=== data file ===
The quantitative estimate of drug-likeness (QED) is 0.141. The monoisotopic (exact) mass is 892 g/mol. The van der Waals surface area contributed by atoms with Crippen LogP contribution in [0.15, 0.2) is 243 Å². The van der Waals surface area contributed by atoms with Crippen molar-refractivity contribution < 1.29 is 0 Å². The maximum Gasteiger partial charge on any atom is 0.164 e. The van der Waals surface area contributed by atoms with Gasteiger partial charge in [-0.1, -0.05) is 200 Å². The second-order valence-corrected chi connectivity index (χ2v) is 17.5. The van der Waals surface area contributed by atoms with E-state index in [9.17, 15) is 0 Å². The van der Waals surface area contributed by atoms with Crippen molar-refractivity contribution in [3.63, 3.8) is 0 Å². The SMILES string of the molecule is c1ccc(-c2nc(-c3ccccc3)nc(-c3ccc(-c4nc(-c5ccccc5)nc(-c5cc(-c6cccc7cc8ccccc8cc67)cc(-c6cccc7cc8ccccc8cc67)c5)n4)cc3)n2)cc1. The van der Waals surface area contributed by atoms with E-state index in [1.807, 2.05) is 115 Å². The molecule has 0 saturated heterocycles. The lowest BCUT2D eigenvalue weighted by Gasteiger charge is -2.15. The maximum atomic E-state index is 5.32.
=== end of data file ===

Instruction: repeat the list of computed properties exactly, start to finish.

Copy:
The quantitative estimate of drug-likeness (QED) is 0.141. The monoisotopic (exact) mass is 892 g/mol. The van der Waals surface area contributed by atoms with Crippen LogP contribution in [0.15, 0.2) is 243 Å². The van der Waals surface area contributed by atoms with Crippen molar-refractivity contribution < 1.29 is 0 Å². The maximum Gasteiger partial charge on any atom is 0.164 e. The van der Waals surface area contributed by atoms with Gasteiger partial charge in [-0.1, -0.05) is 200 Å². The second-order valence-corrected chi connectivity index (χ2v) is 17.5. The van der Waals surface area contributed by atoms with E-state index in [9.17, 15) is 0 Å². The van der Waals surface area contributed by atoms with Crippen molar-refractivity contribution in [3.63, 3.8) is 0 Å². The SMILES string of the molecule is c1ccc(-c2nc(-c3ccccc3)nc(-c3ccc(-c4nc(-c5ccccc5)nc(-c5cc(-c6cccc7cc8ccccc8cc67)cc(-c6cccc7cc8ccccc8cc67)c5)n4)cc3)n2)cc1. The van der Waals surface area contributed by atoms with E-state index in [1.807, 2.05) is 115 Å². The molecule has 0 saturated heterocycles. The lowest BCUT2D eigenvalue weighted by Gasteiger charge is -2.15. The maximum atomic E-state index is 5.32.